Operation Caucasus developer Dream Games has given out tons of early access keys for their shooter. But when this player asked for one, sporting a colorful avatar signaling support for LGBT rights, the developer responded with a simple message: “We’re not support lgbt. Please, just f**k you.”
This exchange was posted as part of a negative review for Operation Caucasus on Steam yesterday. (You need to own the game to post a review, but since the game hasn’t officially launched, the player nabbed a key from a friend who managed to get one from the developer, through a Facebook giveaway. That friend didn’t have a rainbow-themed avatar, obviously.)
“If you also think that the developer[’s] homophobia must be clear to all,” wrote ||B.r.|| niveadc, “please check this review as helpful, to stay on top. thanks.”
Dream Games did not respond to my request for comment, but the player received a bunch of support in the comments of their review.
“Games are for all,” they said. “The pleasure of playing a game should not be restricted to people who are not gay, black, women, or any other group that suffers prejudice. And it is important that developers know this and respect the differences.”
Instead of walking their comment back, knowing something like this could easily spread much further than a comment thread, they doubled down.
Update (8:36pm): The company has since apologized via Facebook. Full statement at the end of this article.
“We’ll never support ‘lgbt,” said a developer writing under and official Dream Games account. “We’re not a toy. This is our freewill.”
“We don’t need their and your money if you’re/they’re from ‘lgbt,’” the developer continued. “You don’t liked our this decide? You can flag this game. This is your freewill. And this decide [sic], our freewill.”
The developer kept writing, but it’s not worth sharing. It’s all garbage.
A bigger problem for Dream Games may be that Operation Caucasus doesn’t seem like a good game. Take a look:
This is actually the second time Dream Games has launched Operation Caucasus on Steam. The first time, it appeared as a full-priced game in late March for $9, despite the game proclaiming it was actually a “demo.”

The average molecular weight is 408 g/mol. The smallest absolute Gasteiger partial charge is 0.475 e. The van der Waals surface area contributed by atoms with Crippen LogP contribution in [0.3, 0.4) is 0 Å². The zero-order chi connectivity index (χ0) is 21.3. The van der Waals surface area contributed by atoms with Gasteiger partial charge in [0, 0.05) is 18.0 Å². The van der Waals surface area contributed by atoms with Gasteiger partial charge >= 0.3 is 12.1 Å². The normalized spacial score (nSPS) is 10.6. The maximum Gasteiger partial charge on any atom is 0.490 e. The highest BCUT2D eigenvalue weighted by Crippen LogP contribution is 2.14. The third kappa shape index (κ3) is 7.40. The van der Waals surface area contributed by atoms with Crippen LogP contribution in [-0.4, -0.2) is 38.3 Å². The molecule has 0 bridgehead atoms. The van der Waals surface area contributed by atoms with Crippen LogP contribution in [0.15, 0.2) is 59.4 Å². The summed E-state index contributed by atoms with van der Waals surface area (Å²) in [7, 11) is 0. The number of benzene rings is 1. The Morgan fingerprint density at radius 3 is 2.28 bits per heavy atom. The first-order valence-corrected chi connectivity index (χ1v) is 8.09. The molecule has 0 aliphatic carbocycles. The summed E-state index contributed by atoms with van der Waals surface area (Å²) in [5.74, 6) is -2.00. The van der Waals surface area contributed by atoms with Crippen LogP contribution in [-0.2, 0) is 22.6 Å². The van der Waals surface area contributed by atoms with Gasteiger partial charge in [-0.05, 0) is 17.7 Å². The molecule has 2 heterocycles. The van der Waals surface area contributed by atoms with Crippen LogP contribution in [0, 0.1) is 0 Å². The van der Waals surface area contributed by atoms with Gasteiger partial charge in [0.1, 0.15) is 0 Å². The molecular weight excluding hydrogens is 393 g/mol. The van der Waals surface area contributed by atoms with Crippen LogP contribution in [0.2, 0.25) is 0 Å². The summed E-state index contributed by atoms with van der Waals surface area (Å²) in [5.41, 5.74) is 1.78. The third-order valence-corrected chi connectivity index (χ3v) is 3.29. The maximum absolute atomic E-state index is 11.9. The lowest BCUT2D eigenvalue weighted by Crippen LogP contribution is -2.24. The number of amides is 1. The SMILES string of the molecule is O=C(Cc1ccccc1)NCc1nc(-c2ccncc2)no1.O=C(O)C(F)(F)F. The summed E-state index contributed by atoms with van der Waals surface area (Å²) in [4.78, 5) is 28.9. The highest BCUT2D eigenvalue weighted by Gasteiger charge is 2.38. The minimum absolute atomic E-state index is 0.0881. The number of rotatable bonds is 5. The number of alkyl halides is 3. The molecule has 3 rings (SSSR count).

A few days after launch, according to Steam DB, the price dropped to $1. The game was mysteriously removed from Steam; selling a demo as a full game is not exactly truth in advertising, whether it’s for $9 or $1.
In a post on Steam, the developers claimed this was all an accident.
“There was a button in Steam page,” the post reads. “It was ‘Share full project’. And our editor’ve [sic] pressed it. He said, ‘i tried to cancel, but it shared on Steam.(9.99$). After a few days we’ve set the demo price 0.99$ because, we couldn’t hide it. And, you know, it was our first experience. We were newly acquainting with Steam, and we saw there is a group for developers on Steam. We’ve wrote a message to them. And they helped us.”
Dream Games then announced the project had been postponed because “development is a lot of hard work.” It was now coming in early May. The official launch came a little later, on May 26, with the game adopting a seasonal model. That’s when Dream Games started giving away keys.
None of this explains why a developer would tell a player to “f**k off,” let alone for the crime of supporting LGBT rights through a Facebook picture.
2016! What a year for video games.
UPDATE: The company has since apologized via Facebook:
“At Dream Games we feel very sorry about current situation,” the company said in a statement. “We have fired both editor and managing director from team. We will make sure situations like this will never happen in the future.”